Review: Frankenstein, Agent of S.H.A.D.E. #1

Written by Jeff Lemire, Art by Alberto Ponticelli, Cover by J.G. Jones

Solicitation Info (from Previews): It’s Frankenstein as you’ve never seen him before, in a dark new series from acclaimed writer Jeff Lemire (SWEET TOOTH) and artist Alberto Ponticelli (UNKNOWN SOLDIER)! Frankenstein is part of a network of strange beings who work for an even stranger government organization: The Super Human Advanced Defense Executive! But can he protect the world from threats even more horrifying than himself? And since he’s vilified for who and what he is, will he even want to take on this mission?

Bias: I liked him in Seven Soldiers, I liked him in Flashpoint, and I absolutely loved Animal Man (also written by Jeff Lemire), so I expect that this will be right up my alley. Definitely gonna be one of the first books I read next week!

What I liked: This is the second book I’ve read by Jeff Lemire (the first being Animal Man #1), and I must say that I’m impressed. It was surreal, crazy fun. As Ray Palmer (yup, he’s alive in the DCnU, and in this book) says, “This place is an advertisement for mad science bound to go wrong.” The art is rough and edgy, which I think fits Frankenstein very well – much better than the cover artist, who’s artwork is beautiful, but doesn’t fit Frankenstein as well.

What I disliked: Honestly, I’ve got nothing. I try to give the good side of titles I dislike, and the downside to titles I loved. The most I can say is that this one can be graphic at points (we see a dog skinned on the second page), but I tend to like that sort of thing, so it’s a caution to some readers, but is a-okay by me.

Verdict: I’m going to collect this title for sure.

As always, SPOILERS in comments, including my favorite scene, thoughts on what happened, and questions about what’s to come.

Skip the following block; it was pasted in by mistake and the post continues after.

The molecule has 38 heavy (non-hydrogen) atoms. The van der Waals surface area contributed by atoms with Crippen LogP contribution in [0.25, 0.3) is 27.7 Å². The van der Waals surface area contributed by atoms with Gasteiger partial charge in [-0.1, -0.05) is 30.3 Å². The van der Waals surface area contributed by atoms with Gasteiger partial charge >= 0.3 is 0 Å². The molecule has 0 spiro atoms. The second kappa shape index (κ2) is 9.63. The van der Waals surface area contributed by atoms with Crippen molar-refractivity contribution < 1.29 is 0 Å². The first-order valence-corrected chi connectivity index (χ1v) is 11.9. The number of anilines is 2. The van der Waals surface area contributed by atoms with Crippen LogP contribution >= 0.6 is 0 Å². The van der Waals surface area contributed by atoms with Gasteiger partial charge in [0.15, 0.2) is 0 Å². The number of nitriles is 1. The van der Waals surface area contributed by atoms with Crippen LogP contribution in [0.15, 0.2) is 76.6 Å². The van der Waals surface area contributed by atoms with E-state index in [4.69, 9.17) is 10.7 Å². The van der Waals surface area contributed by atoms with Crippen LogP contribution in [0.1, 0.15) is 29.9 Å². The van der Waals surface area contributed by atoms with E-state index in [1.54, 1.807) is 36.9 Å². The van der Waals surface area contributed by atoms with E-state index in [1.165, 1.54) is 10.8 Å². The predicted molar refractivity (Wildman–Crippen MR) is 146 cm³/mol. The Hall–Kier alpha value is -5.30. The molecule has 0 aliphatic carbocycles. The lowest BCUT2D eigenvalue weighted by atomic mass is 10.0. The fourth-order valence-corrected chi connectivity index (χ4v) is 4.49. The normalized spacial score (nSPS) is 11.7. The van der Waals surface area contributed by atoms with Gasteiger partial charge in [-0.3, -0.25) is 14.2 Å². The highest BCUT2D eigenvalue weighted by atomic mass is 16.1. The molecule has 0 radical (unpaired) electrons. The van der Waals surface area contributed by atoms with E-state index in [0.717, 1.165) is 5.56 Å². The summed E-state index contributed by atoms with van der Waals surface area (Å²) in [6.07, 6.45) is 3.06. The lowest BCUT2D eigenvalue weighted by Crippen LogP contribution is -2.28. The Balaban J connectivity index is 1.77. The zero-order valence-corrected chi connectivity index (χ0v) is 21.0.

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1 Comment

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One response to “Review: Frankenstein, Agent of S.H.A.D.E. #1

  1. My favorite scene was the introduction of the headquarters, from the crazy description of the headquarters itself (a 3-inch, indestructible globe travelling at 643 miles per hour that requires both teleportation and miniaturization to enter), to the description of the work force (artificial life forms that look like robots, only live for 24 hours, and are called humanids) – including Frankenstein’s reaction to them (“You should be careful, Doctor Belfroy…creating life is no game…it can bear many horrible consequences.”) – to the introduction of Father Time as a little girl (“Every decade I randomly generate a new body to act as my host. The old one was past due.”), to Ray Palmer’s aforementioned reaction to the place. It set the pace of surreal craziness that the rest of the comic would follow.

    I was glad to see the Creature Commandos included in the book, and it appears they’ll be regular cast members, not just guest appearances (though whether they’ll all survive is especially called into question by the title of next issue: “The dissection of Nina Mazursky”…)

    I absolutely loved Frankenstein arguing with Father Time about his wife – actually, all of the character interactions were simply stellar. Probably the best was the reaction of the old lady (nun?) guarding the children of the town to the Creature Commandos and Frankenstein (which is what we ended on). Gives you the sense that trying to rescue these people isn’t going to be the easiest thing to do, since they view our heroes as “filthy demon spawn.”

    So we’re left with a few questions:
    1) Where are all the monsters assaulting the town coming from?
    2) What happened to Frankenstein’s wife? She reported she was close to finding the answer to the first question, but all contact with her was lost before she could relay that information (and this was contact through a psychic network).
    3) Is S.H.A.D.E. on the up and up? Seems to have a lot of mad scientists running around for a kosher organization, and I’m left wondering if Ray Palmer wasn’t setting the stage for things to come with his unease about the place, not to mention Doctor Belroy’s facial expression in response to Frankenstein’s displeasure of his humanids.

    The big reveal from this book, for me, was that I need to go back and check out Sweet Tooth (the cover artwork had thus far discouraged me from trying the book, but if Jeff Lemire is this good a writer…well, I need to check it out.)

    Oh, and the mysterious, hooded figure is in the top panel of page 25, standing on the street with monsters all around. Batgirl is still the only comic where I couldn’t find the woman…

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